Since a sponsor will be guiding a sponsee through the Twelve Steps, Twelve Principles and Twelve Traditions, it is strongly suggested that the sponsor practice those things in all their affairs. How can one properly teach that which they have no experience in? Furthermore, it is strongly suggested that the sponsor be a living example of those steps, principles and tradition. I have known sponsors who have not completed the Steps and yet attempted to teach those Steps to a newcomer. I have known sponsors who preached forgiveness and yet held resentments in their own life. Remember, a sponsor is supposed to be a living, walking, breathing example of the Program.
Nowhere is it written that a sponsor should be sober for a certain amount of time before becoming a sponsor but it is suggested that they have a solid foundation of their own before attempting to take on such responsibility. A year of quality sobriety is often mentioned as a good guide but it is completely arbitrary. In my time I have met many alcoholics with five, ten and fifteen years of sobriety who were not living the Program. On the other hand I have seen those who completely embraced the Program in six months. Again, quality of sobriety (not to be confused with length of sobriety) should be the determining factor.
It is strongly suggested that a sponsor only work with a sponsee of the same sex. Far too many complications are possible and in fact probable when a person is working with someone of the opposite sex. I have witnessed many a Program romance that ended disastrously and led to the relapse of sponsor and sponsee. It simply is not worth the risk despite the best of intentions. We should not go to AA meetings to find a date; thatâs what Match.com is for. Alcoholics Anonymous is for saving and restoring lives and although many consider a meeting of AA to be their own personal dating service that is not and never will be the purpose of this Program.
A sponsor is not a personal banker for the sponsee. We are not there to lend money nor are we there to pay off some bills until the newcomer gets back on their feet. I have had newcomers ask me for a loan and I have turned them down flat.
A sponsor is not a landlord. We are not there to provide housing for the homeless and we are not a food bank for the hungry. By extension we are not a rent-a-car service or a personal chauffeur. We are not marriage counselors or job providers and we most certainly are not physicians. We have no business dispensing wisdom about prescription drugs, divorce, taxes or the raising of children.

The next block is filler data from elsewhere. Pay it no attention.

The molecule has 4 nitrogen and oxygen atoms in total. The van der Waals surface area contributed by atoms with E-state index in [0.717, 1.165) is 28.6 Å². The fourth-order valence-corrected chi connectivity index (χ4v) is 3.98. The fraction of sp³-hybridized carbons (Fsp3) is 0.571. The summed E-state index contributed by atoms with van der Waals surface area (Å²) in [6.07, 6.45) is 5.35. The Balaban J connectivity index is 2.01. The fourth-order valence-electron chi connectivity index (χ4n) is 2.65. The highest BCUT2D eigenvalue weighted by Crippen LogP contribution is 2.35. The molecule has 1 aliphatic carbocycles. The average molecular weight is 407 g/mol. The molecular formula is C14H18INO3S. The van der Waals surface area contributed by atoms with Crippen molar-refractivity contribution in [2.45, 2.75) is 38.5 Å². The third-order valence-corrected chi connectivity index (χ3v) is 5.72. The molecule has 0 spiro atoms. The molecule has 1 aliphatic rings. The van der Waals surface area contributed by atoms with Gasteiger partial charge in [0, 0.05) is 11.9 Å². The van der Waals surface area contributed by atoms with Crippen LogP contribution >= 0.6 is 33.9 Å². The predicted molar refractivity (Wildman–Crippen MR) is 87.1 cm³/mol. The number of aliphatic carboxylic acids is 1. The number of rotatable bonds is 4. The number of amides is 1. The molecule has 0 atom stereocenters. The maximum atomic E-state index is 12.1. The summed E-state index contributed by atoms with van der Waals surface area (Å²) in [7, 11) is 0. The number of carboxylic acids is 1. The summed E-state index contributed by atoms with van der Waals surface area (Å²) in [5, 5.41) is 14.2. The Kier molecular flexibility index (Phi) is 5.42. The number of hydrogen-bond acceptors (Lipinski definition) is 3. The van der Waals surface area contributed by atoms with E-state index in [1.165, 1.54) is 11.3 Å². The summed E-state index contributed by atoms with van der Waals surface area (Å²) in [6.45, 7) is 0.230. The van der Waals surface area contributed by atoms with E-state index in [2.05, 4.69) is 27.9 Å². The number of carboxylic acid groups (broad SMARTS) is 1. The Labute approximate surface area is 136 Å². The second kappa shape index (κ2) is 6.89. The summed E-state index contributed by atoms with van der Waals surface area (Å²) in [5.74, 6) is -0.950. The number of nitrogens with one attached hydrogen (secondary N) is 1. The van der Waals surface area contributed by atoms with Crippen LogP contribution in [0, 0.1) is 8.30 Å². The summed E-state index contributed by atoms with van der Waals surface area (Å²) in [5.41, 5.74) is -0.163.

We have one job and one job only: to help a suffering alcoholic work the Program and learn to live a happy life without alcohol.
As I stated earlier, the job of sponsorship is one I take as seriously as life and death. If I do not have the time to properly devote my energies then I will decline the offer to be someoneâs sponsor. If I am not feeling secure because of my own emotional problems I will decline the offer.
If I feel that a sponsee if not serious about this business I will decline the offer. There are enough alcoholics out there who have been beaten down and are ready to do the necessary work, so why would I waste my time on someone who is not willing to treat this seriously? If that sounds harsh or cold then so be it, but I am being asked by someone to invest my emotions, heart and soul into changing their lives so the least I can expect is that they are willing to do the same. I have had far too many sponsees do a half-assed effort, relapse and die. When that happens a part of me suffers and today I choose to pick my sponsees very carefully. Just because someone asks for help does not mean they are serious about doing the work, so I interview beforehand to try and obtain an accurate reading on the seriousness of the sponsee. If, after that interview, they are satisfied with me and I with them, then we can begin to form a team to tackle the task at hand.
For those of you out there who are struggling with this disease I wish you happiness. The solution is out there waiting for you but you need to make up your mind how badly you want it. Millions in the world today were at one time hopeless but made the choice to find a better way. If you truly choose to find a better life and you want my help then reach out and I will grab you. As a recovering alcoholic it is my responsibility to do so.
2012 William D. Holland (aka billybuc)
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Timeflies Tuesday: Alcohol